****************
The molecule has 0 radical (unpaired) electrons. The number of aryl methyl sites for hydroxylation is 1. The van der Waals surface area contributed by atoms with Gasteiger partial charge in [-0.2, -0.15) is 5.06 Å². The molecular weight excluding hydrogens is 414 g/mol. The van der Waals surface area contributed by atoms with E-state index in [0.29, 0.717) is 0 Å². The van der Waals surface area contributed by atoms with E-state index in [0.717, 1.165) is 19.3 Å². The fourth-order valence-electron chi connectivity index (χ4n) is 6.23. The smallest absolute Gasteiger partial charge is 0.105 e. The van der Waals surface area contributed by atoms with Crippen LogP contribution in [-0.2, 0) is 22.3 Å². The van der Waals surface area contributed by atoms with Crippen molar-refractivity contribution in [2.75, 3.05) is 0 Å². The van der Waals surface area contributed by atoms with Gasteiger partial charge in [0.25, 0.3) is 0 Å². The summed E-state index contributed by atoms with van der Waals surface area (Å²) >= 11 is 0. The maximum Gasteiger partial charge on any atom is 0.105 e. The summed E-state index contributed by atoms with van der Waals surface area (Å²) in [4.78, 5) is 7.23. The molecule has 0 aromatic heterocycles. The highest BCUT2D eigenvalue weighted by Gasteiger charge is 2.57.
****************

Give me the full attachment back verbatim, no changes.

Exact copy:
The molecule has 0 radical (unpaired) electrons. The number of aryl methyl sites for hydroxylation is 1. The van der Waals surface area contributed by atoms with Gasteiger partial charge in [-0.2, -0.15) is 5.06 Å². The molecular weight excluding hydrogens is 414 g/mol. The van der Waals surface area contributed by atoms with E-state index in [0.29, 0.717) is 0 Å². The van der Waals surface area contributed by atoms with E-state index in [0.717, 1.165) is 19.3 Å². The fourth-order valence-electron chi connectivity index (χ4n) is 6.23. The smallest absolute Gasteiger partial charge is 0.105 e. The van der Waals surface area contributed by atoms with Crippen LogP contribution in [-0.2, 0) is 22.3 Å². The van der Waals surface area contributed by atoms with Crippen molar-refractivity contribution in [2.75, 3.05) is 0 Å². The van der Waals surface area contributed by atoms with Gasteiger partial charge in [0.25, 0.3) is 0 Å². The summed E-state index contributed by atoms with van der Waals surface area (Å²) >= 11 is 0. The maximum Gasteiger partial charge on any atom is 0.105 e. The summed E-state index contributed by atoms with van der Waals surface area (Å²) in [4.78, 5) is 7.23. The molecule has 0 aromatic heterocycles. The highest BCUT2D eigenvalue weighted by Gasteiger charge is 2.57.